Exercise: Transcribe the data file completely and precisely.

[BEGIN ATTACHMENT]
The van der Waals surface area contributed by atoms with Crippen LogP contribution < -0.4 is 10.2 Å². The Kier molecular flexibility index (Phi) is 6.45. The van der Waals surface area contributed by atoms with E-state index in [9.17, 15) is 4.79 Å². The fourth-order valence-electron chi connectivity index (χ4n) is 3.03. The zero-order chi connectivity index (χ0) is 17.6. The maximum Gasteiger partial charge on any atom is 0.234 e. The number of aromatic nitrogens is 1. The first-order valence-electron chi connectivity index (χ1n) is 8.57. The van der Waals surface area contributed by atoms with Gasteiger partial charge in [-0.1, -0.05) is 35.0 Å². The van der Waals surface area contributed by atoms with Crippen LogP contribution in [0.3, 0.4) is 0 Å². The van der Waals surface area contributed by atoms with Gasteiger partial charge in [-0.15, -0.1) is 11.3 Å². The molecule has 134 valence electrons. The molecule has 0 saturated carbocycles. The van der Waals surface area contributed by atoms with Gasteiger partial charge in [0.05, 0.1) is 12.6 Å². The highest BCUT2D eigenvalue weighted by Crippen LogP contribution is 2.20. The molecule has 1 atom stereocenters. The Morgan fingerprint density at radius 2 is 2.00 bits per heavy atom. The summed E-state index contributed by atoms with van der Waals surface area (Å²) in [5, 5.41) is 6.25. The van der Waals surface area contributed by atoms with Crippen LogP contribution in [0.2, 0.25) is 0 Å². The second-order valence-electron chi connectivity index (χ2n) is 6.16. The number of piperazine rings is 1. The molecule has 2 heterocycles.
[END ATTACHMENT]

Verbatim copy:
The van der Waals surface area contributed by atoms with Crippen LogP contribution < -0.4 is 10.2 Å². The Kier molecular flexibility index (Phi) is 6.45. The van der Waals surface area contributed by atoms with E-state index in [9.17, 15) is 4.79 Å². The fourth-order valence-electron chi connectivity index (χ4n) is 3.03. The zero-order chi connectivity index (χ0) is 17.6. The maximum Gasteiger partial charge on any atom is 0.234 e. The number of aromatic nitrogens is 1. The first-order valence-electron chi connectivity index (χ1n) is 8.57. The van der Waals surface area contributed by atoms with Gasteiger partial charge in [-0.1, -0.05) is 35.0 Å². The van der Waals surface area contributed by atoms with Crippen LogP contribution in [0.3, 0.4) is 0 Å². The van der Waals surface area contributed by atoms with Gasteiger partial charge in [-0.15, -0.1) is 11.3 Å². The molecule has 134 valence electrons. The molecule has 0 saturated carbocycles. The van der Waals surface area contributed by atoms with Gasteiger partial charge in [0.05, 0.1) is 12.6 Å². The highest BCUT2D eigenvalue weighted by Crippen LogP contribution is 2.20. The molecule has 1 atom stereocenters. The Morgan fingerprint density at radius 2 is 2.00 bits per heavy atom. The summed E-state index contributed by atoms with van der Waals surface area (Å²) in [5, 5.41) is 6.25. The van der Waals surface area contributed by atoms with Crippen LogP contribution in [0.2, 0.25) is 0 Å². The second-order valence-electron chi connectivity index (χ2n) is 6.16. The number of piperazine rings is 1. The molecule has 2 heterocycles.